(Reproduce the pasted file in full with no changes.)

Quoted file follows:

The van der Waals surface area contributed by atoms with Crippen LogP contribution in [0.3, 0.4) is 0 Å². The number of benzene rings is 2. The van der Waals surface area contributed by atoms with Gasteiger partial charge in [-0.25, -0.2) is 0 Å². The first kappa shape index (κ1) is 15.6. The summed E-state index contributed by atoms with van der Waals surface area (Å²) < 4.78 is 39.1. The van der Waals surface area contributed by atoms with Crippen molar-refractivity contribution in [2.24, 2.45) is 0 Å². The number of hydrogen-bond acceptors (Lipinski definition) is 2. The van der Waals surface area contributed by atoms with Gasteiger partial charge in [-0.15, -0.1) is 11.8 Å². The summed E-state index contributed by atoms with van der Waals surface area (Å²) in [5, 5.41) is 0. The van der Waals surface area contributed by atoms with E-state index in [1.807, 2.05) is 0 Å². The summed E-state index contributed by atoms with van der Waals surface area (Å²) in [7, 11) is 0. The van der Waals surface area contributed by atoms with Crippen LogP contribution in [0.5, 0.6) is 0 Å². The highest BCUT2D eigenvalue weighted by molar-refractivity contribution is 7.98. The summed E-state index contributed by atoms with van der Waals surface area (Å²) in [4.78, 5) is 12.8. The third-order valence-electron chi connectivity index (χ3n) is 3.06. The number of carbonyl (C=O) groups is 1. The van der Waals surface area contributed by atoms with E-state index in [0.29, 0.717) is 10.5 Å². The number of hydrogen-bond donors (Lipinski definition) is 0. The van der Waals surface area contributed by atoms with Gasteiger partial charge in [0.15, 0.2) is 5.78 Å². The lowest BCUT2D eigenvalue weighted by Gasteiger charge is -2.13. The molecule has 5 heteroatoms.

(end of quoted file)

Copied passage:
The van der Waals surface area contributed by atoms with Crippen LogP contribution in [0.3, 0.4) is 0 Å². The number of benzene rings is 2. The van der Waals surface area contributed by atoms with Gasteiger partial charge in [-0.25, -0.2) is 0 Å². The first kappa shape index (κ1) is 15.6. The summed E-state index contributed by atoms with van der Waals surface area (Å²) < 4.78 is 39.1. The van der Waals surface area contributed by atoms with Crippen molar-refractivity contribution in [2.24, 2.45) is 0 Å². The number of hydrogen-bond acceptors (Lipinski definition) is 2. The van der Waals surface area contributed by atoms with Gasteiger partial charge in [-0.15, -0.1) is 11.8 Å². The summed E-state index contributed by atoms with van der Waals surface area (Å²) in [5, 5.41) is 0. The van der Waals surface area contributed by atoms with E-state index in [1.807, 2.05) is 0 Å². The summed E-state index contributed by atoms with van der Waals surface area (Å²) in [7, 11) is 0. The van der Waals surface area contributed by atoms with Crippen LogP contribution in [0.5, 0.6) is 0 Å². The highest BCUT2D eigenvalue weighted by molar-refractivity contribution is 7.98. The summed E-state index contributed by atoms with van der Waals surface area (Å²) in [4.78, 5) is 12.8. The third-order valence-electron chi connectivity index (χ3n) is 3.06. The number of carbonyl (C=O) groups is 1. The van der Waals surface area contributed by atoms with E-state index in [0.29, 0.717) is 10.5 Å². The number of hydrogen-bond donors (Lipinski definition) is 0. The van der Waals surface area contributed by atoms with Gasteiger partial charge in [0.15, 0.2) is 5.78 Å². The lowest BCUT2D eigenvalue weighted by Gasteiger charge is -2.13. The molecule has 5 heteroatoms.